The Solution: dog share. Truly it's C's dog. But we get aunty-uncle privileges to play with him all day and pupnap him to our place when M isn't around, and then bring him home to C's boat when we have other things going on. It's truly an ideal arrangement and working smoothly so far.

His name is Bowline (bo-lin, it's a nautical knot). And he's proving to be a very well mannered, sweet, smart little pup. And very curious about our guinea pig Mookie (who is about the same size and completely unafraid of this new little critter).

And the best part is the end of the day, even cooped up indoors in cruddy weather, when boy and pup are both pooped just from the pleasure of each others company.

That's A Wrap

It's a phrase I used all too often when I was working full time before Zach was born, but now I often just think it in my head. (the boy already says "cut", I need to draw the line somewhere) But the other kind of wrapping gives me a secret thrill. I LOVE to wrap gifts. I don't know why. There is something meditative about it for me. When I was a little girl, I loved wrapping so much that my mom would let me wrap all of the holiday gifts - including MY OWN. She trusted me not to peek (and I didn't either) and she knew that the wrapping gave me as much joy as the gift inside.

The only bad thing about wrapping it the wasteful pile that grows next to the tree as the family tears open gift after gift. So over the past several years I've tried to be creative about how we wrap so that I still get my fix without being wasteful.

(1) Cloth Bags. I've collected mine over the years from but you crafty mamas who sew can whip up a drawstring bag in no time. You can also get them on etsy. We have them in all shapes and colors and use them for in-family gift giving so that we have them year after year for birthdays, winter holidays, etc. To me they are even more festive than paper wrap.

(2) Festive Recycling. Of course wrapping a gift in the Sunday comics is nothing new. But around the holidays, I seek out the really pretty stuff. Our local grocery store has a TON of free local newspapers and magazines. And around November and December they all have nice cover shots and nice inside spread of snowmen and trees with lights and santas and the like. These papers are already printed and get tossed into the trash or recycling bin anyhow, so we look through and pick the ones that have good pages to use and bring them home to wrap.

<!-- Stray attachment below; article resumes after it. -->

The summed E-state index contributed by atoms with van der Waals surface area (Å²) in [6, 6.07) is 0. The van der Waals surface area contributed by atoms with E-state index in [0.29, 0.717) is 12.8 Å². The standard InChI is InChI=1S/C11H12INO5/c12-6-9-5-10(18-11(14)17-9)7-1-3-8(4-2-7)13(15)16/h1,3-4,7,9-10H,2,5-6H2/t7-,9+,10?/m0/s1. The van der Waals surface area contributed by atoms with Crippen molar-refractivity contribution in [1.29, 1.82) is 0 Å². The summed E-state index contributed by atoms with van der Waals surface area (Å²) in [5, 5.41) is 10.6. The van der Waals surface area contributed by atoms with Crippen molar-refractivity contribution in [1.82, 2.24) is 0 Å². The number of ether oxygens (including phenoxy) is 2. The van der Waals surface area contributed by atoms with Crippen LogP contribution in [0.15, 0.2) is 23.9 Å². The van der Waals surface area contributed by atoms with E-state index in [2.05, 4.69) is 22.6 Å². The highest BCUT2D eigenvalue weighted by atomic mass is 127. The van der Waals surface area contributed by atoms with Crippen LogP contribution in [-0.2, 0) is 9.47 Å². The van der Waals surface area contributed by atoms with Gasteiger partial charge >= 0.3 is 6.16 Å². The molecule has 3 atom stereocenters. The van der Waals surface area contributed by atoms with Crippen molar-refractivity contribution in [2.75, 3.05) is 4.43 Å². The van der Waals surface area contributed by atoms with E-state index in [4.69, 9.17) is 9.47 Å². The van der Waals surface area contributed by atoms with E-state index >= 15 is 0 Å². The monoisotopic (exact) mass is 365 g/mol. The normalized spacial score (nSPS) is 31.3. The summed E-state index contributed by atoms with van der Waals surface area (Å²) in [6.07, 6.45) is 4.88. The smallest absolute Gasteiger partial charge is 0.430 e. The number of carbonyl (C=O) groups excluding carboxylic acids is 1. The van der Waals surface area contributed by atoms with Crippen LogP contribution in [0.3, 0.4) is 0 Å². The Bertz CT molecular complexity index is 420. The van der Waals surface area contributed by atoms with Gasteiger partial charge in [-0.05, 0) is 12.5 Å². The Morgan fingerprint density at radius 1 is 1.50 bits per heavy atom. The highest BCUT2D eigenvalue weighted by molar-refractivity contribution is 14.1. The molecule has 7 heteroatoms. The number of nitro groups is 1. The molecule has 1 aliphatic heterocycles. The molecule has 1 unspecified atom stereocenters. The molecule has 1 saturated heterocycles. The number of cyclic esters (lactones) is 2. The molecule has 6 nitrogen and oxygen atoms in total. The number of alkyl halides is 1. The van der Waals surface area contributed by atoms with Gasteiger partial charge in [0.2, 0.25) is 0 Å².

Also, the catalogs we get in the mail. Chinaberry had some beautiful catalogs this holiday season. Music For Little People had a Jan Brett illustration on the cover - score!

Speaking of books -- we usually don't use dust covers on our books because on a boat they just get torn and mildewy and rumpled anyhow - so these get saved for wrapping too. Also, I found a couple of literally falling apart kids Christmas books at Goodwill for 10cents and since they were missing too many pages to be read, we wrapped with them!

(3) Simple Yet Classic. Plain brown paper. Once in a while I have been known to forget my cloth grocery bags at home. And so we have a small collection of paper grocery bags. Plus the craft paper that was used to pad the boxes of some larger items that were shipped to us this year (our new heater, etc). Wrapped up with a beautiful ribbon and something to decorate (like a bell, beeswax ornament, some fresh holly) and it looks gorgeous! (you can see the cloth bags in the pile as well)

Aside from having a colorful little pile of gifts for the family, this was the sum total of our trash and it just went straight in to the recycling bin. (this box is only about as tall as a loaf of bread). Of course we only have one child and we buy small anyhow, but it still felt great!

As much as I love the holidays, I am happy to say for this year, "That's A Wrap."

Wednesday, December 23, 2009

Critter Christmas

Blankets usually cover things, conceal them, hide them away. But our unusual, thick blanket of snow uncovered some amazing insights to our local critters. The crisscross of tracks around the marina in all shapes and sizes have been such fun to decipher. It's like a secret decoder ring, revealing what's been wandering around at night. Secrets told in soft, white crystals.

And of course it takes the heart of a child to think what these tracks are looking for. "They're hungry," he worried. "It's so cold and dark and all of the plants are dead. We need to feed them." We started with the classic, cranberry and popcorn strings.

Then a friend offered a recipe for "bird seed glue" - a way of binding the seed together in a safe, edible way.

3/4 C flour
1/2 C water
1 pkg knox gelatin
3 T corn syrup
mix in 4 C of bird seed